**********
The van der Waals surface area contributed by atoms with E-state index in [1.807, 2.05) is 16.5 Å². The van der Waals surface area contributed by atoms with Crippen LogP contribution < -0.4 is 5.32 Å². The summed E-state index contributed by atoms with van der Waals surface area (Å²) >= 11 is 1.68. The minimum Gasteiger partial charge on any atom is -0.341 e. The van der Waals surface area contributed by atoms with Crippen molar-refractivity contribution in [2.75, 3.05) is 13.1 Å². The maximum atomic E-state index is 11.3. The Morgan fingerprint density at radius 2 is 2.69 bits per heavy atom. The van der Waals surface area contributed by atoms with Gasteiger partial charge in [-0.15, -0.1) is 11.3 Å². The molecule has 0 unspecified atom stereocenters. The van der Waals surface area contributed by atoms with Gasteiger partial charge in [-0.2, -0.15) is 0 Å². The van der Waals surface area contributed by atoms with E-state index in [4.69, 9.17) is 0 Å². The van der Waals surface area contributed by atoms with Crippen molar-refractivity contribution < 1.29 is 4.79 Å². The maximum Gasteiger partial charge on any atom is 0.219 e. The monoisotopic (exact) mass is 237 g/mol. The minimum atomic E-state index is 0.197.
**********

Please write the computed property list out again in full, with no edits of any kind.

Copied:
The van der Waals surface area contributed by atoms with E-state index in [1.807, 2.05) is 16.5 Å². The van der Waals surface area contributed by atoms with Crippen LogP contribution < -0.4 is 5.32 Å². The summed E-state index contributed by atoms with van der Waals surface area (Å²) >= 11 is 1.68. The minimum Gasteiger partial charge on any atom is -0.341 e. The van der Waals surface area contributed by atoms with Crippen molar-refractivity contribution in [2.75, 3.05) is 13.1 Å². The maximum atomic E-state index is 11.3. The Morgan fingerprint density at radius 2 is 2.69 bits per heavy atom. The van der Waals surface area contributed by atoms with Gasteiger partial charge in [-0.15, -0.1) is 11.3 Å². The molecule has 0 unspecified atom stereocenters. The van der Waals surface area contributed by atoms with Gasteiger partial charge in [-0.2, -0.15) is 0 Å². The van der Waals surface area contributed by atoms with E-state index in [4.69, 9.17) is 0 Å². The van der Waals surface area contributed by atoms with Crippen molar-refractivity contribution < 1.29 is 4.79 Å². The maximum Gasteiger partial charge on any atom is 0.219 e. The monoisotopic (exact) mass is 237 g/mol. The minimum atomic E-state index is 0.197.